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Notes and news — October 1978

In this issue:

From Our Croydon Correspondent

First the bad news. Cooper's Steam Boot Factory, 4 South End, Croydon. Further to the note in Newsletter 56 (GLIAS Newsletter June 1978), the owners have now applied for listed building consent to demolish this fine mid-Victorian factory. GLIAS has supported local societies in opposing this and a decision is awaited. Now the good news. The DoE refused in May to list the 1928 terminal building of Croydon Airport as recommended by the GLC Historic Buildings Div., GLIAS AGM passed a resolution deploring the DoE decision. Less than three months later, on the recommendation of Croydon Council, the DoE has reversed its decision and listed the building'! Bob Learmonth, part author of the book on Croydon airports is setting-up a Croydon Airport Society.

The Purley Way (A23) from Thornton Heath, past the old Croydon Airport terminal building, to Purley, had what is thought to be the first major installation of sodium street lights in the country, put up about 1932 by Phillips Electrical. The lanterns ware not fixed to posts as in more modern installations, but slung on cables between posts. Some lanterns had been replaced over the years, but the installation was substantially complete until mid-September, then after a number of the lanterns had fallen, the whole system, was hastily taken down. Phone calls to the Science Museum and to the Museum of Street Lighting at Ware (GLIAS Newsletter December 1977) revealed that both knew of the installations historical interest and had plans to acquire items from it, but did not 'know of its sudden removal'. As a result the Science Museum was able to acquire a lantern and a set of control gear while the Museum of Street Lighting has also been in touch with Croydon Council. Derek Bayliss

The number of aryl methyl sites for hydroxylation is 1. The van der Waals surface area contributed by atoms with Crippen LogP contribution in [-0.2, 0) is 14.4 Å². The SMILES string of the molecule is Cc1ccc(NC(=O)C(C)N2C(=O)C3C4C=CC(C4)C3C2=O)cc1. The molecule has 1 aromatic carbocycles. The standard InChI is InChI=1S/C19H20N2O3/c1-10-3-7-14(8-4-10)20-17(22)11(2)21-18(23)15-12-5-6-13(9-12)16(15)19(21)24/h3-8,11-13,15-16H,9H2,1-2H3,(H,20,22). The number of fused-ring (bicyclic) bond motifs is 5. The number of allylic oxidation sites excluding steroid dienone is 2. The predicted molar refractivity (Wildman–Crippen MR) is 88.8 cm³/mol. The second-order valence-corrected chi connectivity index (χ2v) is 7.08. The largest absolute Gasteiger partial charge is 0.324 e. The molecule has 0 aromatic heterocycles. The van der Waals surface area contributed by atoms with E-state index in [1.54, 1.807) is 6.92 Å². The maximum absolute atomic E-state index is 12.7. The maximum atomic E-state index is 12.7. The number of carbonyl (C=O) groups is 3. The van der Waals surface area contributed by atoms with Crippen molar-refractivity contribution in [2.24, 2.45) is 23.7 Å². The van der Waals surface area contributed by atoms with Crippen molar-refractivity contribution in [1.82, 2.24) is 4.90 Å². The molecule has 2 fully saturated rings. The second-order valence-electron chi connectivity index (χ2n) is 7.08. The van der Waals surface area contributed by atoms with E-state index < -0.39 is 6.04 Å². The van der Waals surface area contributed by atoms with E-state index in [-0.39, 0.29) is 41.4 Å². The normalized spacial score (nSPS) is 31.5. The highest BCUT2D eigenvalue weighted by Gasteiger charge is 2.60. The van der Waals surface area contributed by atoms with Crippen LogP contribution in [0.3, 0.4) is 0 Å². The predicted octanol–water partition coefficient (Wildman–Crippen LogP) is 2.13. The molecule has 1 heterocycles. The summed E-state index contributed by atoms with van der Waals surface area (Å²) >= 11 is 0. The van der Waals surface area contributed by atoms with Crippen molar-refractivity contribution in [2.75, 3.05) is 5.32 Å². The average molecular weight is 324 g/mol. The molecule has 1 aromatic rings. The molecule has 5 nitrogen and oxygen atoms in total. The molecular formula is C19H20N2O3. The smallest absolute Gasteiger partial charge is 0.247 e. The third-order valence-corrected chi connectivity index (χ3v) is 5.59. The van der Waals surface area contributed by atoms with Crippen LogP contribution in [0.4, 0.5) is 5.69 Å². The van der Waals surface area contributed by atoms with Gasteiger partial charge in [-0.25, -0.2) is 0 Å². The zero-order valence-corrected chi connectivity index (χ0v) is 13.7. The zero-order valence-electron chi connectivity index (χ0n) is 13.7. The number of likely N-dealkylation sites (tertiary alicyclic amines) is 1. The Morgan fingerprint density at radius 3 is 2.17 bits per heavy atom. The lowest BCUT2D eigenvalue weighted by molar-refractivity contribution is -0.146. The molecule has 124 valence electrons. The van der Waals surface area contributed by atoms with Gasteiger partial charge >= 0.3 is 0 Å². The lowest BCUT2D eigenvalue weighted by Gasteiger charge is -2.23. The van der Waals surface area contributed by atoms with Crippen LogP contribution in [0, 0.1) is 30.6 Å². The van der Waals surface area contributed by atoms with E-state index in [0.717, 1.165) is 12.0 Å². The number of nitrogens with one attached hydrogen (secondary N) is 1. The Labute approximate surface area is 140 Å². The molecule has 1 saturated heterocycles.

Short, Sad, Snippit

Sadly it has very recently been learnt that the small table steam engine belonging to the London Graving Dock Company and used to drive a lathe at the Royal Docks has been broken up. Bob Carr


No your braces/suspenders have not given out on you, THAP stands for Tower Hamlets Arts Project and if you find yourself in the vicinity of Wapping stroll along to Watney Street and browse round THAP. The shop is run by Alan Gilby, an energetic young man with a strong sense of community spirit and a love of the past. The shops main interest is in books dealing with local life, mostly written by local people and range from 'The Cockney Song Book' to walks round Tower Hamlets. Peter Skilton

For the Record

John Backhouse, Pauline Flanagan, Bernard Ford, Peter Cousins, Jill Belcher, Bob & Pam Carr, Bet & John Parker, Lyn Holliday, John Phillips, Roy Allen, Joyce Rammett, Jim Barr... Just some of the GLIAS members who have helped in the practical IA over the past year, often for the first time, on both site and research work. But now they are mostly tied up in putting together reports and following through investigations, so there is an urgent need for a transfusion of more 'new blood'. Newcomers are, of course, always welcome on site surveys and library sessions (the latter being the main activity in winter months).

Help! For various reasons David Thomas will be relinquishing/shedding some of his GLIAS activities as soon as possible; they can quite easily be spread between three or four members so several volunteers are asked to contact him to do things such as: